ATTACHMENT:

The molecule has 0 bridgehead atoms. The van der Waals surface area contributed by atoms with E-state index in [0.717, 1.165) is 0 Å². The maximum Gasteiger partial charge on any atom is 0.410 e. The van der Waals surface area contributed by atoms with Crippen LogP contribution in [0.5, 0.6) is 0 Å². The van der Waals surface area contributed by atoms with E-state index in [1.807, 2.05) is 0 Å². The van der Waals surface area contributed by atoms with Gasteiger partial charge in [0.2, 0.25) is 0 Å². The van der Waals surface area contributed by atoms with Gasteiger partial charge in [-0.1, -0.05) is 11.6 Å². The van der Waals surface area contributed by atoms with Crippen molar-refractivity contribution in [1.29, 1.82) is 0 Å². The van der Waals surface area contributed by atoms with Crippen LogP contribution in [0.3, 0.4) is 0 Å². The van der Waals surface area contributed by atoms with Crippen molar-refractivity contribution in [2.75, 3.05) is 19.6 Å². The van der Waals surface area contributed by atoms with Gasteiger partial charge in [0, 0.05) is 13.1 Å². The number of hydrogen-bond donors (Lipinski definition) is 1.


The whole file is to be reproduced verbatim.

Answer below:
The molecule has 0 bridgehead atoms. The van der Waals surface area contributed by atoms with E-state index in [0.717, 1.165) is 0 Å². The maximum Gasteiger partial charge on any atom is 0.410 e. The van der Waals surface area contributed by atoms with Crippen LogP contribution in [0.5, 0.6) is 0 Å². The van der Waals surface area contributed by atoms with E-state index in [1.807, 2.05) is 0 Å². The van der Waals surface area contributed by atoms with Gasteiger partial charge in [0.2, 0.25) is 0 Å². The van der Waals surface area contributed by atoms with Gasteiger partial charge in [-0.1, -0.05) is 11.6 Å². The van der Waals surface area contributed by atoms with Crippen molar-refractivity contribution in [1.29, 1.82) is 0 Å². The van der Waals surface area contributed by atoms with Crippen LogP contribution in [0.3, 0.4) is 0 Å². The van der Waals surface area contributed by atoms with Crippen molar-refractivity contribution in [2.75, 3.05) is 19.6 Å². The van der Waals surface area contributed by atoms with Gasteiger partial charge in [0, 0.05) is 13.1 Å². The number of hydrogen-bond donors (Lipinski definition) is 1.